Shiloh in Wikipedia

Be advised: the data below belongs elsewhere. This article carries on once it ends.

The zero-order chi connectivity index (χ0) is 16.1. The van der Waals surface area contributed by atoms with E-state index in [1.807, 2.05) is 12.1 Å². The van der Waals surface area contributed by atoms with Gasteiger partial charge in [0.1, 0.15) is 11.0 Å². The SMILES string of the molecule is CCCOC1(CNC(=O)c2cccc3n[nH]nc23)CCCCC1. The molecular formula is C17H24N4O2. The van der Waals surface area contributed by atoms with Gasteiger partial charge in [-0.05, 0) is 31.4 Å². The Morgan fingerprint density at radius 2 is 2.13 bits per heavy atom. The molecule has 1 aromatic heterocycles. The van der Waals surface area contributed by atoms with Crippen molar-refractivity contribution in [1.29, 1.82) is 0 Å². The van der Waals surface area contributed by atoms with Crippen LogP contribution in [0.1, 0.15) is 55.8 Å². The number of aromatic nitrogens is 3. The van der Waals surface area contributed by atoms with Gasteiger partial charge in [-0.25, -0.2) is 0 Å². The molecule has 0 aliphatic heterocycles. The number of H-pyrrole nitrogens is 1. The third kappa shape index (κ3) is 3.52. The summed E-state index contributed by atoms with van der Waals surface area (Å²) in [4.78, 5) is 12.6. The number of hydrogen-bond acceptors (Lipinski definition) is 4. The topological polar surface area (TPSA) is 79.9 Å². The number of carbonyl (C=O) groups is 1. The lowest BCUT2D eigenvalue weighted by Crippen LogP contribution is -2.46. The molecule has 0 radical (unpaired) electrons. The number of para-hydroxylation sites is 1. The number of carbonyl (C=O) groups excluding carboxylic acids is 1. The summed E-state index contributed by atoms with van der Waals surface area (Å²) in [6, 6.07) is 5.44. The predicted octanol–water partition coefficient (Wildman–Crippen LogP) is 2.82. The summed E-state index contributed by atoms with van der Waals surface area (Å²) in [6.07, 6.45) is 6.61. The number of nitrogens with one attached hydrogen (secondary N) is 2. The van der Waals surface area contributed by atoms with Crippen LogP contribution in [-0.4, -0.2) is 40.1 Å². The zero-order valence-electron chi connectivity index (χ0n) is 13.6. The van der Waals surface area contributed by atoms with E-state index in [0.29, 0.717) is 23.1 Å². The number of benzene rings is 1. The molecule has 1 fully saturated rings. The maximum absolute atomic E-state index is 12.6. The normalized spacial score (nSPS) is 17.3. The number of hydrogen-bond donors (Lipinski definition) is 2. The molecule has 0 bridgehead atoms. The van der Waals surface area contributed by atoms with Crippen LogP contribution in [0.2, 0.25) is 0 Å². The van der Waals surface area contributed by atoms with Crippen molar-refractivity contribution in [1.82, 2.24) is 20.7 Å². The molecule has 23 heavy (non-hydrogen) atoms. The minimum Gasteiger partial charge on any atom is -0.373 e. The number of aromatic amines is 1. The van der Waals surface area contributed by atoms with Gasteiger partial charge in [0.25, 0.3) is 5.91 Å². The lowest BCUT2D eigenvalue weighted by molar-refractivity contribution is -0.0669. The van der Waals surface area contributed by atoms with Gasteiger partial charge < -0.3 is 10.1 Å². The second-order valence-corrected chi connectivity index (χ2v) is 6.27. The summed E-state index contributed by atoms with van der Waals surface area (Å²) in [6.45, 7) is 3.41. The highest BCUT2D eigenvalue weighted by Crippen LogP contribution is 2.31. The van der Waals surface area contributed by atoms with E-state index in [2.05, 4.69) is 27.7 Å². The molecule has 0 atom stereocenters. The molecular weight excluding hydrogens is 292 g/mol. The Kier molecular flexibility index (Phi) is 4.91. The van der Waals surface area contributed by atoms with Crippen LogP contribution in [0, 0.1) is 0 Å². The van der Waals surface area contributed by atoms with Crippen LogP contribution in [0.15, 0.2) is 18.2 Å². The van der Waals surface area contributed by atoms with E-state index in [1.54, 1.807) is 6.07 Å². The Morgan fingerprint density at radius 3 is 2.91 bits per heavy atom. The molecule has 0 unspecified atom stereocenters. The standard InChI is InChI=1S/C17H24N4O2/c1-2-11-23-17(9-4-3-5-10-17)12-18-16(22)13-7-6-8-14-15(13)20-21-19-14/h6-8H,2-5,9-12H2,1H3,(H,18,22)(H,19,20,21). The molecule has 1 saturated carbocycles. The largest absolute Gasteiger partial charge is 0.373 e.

Shiloh was an ancient biblical city located north of Beth El in the West Bank.[1] The Biblical Period -- The site of ancient Shiloh, a city in the Ephraim hill-country and the religious capital of Israel in the time of the Judges, is situated north of Beth-El, east of the Beth El-Shechem highway and south of Lebonah in the hill-country of Ephraim (Judg. 21:19). It has been identified unambiguously with Khirbet Seilun by American philologist E. Robinson in 1838. The location had been established long before by the Roman writer Eusebius and Nestorius ha-Parhi. Shiloh is mentioned in the Hebrew Bible as an assembly place for the people of Israel where there was a sanctuary containing the Ark of the Covenant until it was taken by the Philistines from the battlefield at Aphek (probably Antipatris). At Shiloh, the "whole congregation of Israel assembled...and set up the tabernacle of the congregation...", (Joshua 18:1) being the tent built under Moses' direction to house the ark. According to Talmudic sources, the Tabernacle rested at Shiloh for 369 years. (Zevachim 118B ) The Mishkan left Shiloh when Eli HaCohen died. At some point during its long stay at Shiloh, the portable tent seems to have been enclosed within a compound or replaced with a standing structure with "doors" (1 Samuel 3:15) a precursor to the Temple. Shiloh was the center of Israelite worship. The people assembled here for the mandatory feasts and sacrifices, and here lots were cast for the various tribal areas and for the Levitical cities. This was a sacred act, as lots were cast revealing how God would choose to parcel out the land within the tribes. Generations later, Samuel was raised at the shrine in Shiloh by the high priest Eli. Samuel began prophesying at a young age and continued to serve in the Tabernacle, but not as a priest because he was not from the family of Aaron. When the Philistines defeated the Israelites at Aphek, one contingent of Philistines carried the Ark of the Covenant off to Philistia, while another contingent apparently marched on Shiloh and destroyed the shrine (1 Samuel 4, Psalms 78:60 and Jeremiah 7:4 ). Apparently the Tabernacle was removed before the Philistines arrived, and it was shipped to Gibeon, where it remained until Solomon's time. The Ark was soon returned to Israel, but was subsequently kept in Kiryat-Yearim until David had it brought to Jerusalem. It never returned to Shiloh. When Solomon died, ten of the tribes seceded, and their religious leaders built local worship sites[citation needed]. At this time, Shiloh was probably revived as a holy shrine; it was home to Ahijah HaShiloni, who announced the secession of the ten tribes after Solomon died (1 Kings 14:6-16 ). Isaac b. Joseph Chelo of Aragon, author of "Shibhe di-Yerushalayim", reputedly visited the site in 1334...

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